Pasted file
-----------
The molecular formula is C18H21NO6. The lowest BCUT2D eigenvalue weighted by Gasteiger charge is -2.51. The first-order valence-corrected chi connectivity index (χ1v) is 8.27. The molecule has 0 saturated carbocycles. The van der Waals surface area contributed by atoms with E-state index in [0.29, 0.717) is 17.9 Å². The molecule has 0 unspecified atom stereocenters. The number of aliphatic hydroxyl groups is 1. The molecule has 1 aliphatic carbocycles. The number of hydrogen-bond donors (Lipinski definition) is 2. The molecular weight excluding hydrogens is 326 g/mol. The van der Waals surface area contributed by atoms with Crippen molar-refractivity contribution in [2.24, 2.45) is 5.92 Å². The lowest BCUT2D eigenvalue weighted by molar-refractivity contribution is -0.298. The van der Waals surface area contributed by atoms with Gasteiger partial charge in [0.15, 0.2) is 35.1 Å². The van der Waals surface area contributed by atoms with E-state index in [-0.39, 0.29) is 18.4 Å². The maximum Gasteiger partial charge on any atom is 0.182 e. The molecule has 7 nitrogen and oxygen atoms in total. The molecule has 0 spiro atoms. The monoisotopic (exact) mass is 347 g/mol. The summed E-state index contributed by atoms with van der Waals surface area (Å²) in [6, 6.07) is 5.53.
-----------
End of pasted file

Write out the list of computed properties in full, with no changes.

The molecular formula is C18H21NO6. The lowest BCUT2D eigenvalue weighted by Gasteiger charge is -2.51. The first-order valence-corrected chi connectivity index (χ1v) is 8.27. The molecule has 0 saturated carbocycles. The van der Waals surface area contributed by atoms with E-state index in [0.29, 0.717) is 17.9 Å². The molecule has 0 unspecified atom stereocenters. The number of aliphatic hydroxyl groups is 1. The molecule has 1 aliphatic carbocycles. The number of hydrogen-bond donors (Lipinski definition) is 2. The molecular weight excluding hydrogens is 326 g/mol. The van der Waals surface area contributed by atoms with Crippen molar-refractivity contribution in [2.24, 2.45) is 5.92 Å². The lowest BCUT2D eigenvalue weighted by molar-refractivity contribution is -0.298. The van der Waals surface area contributed by atoms with Gasteiger partial charge in [0.15, 0.2) is 35.1 Å². The van der Waals surface area contributed by atoms with E-state index in [-0.39, 0.29) is 18.4 Å². The maximum Gasteiger partial charge on any atom is 0.182 e. The molecule has 7 nitrogen and oxygen atoms in total. The molecule has 0 spiro atoms. The monoisotopic (exact) mass is 347 g/mol. The summed E-state index contributed by atoms with van der Waals surface area (Å²) in [6, 6.07) is 5.53.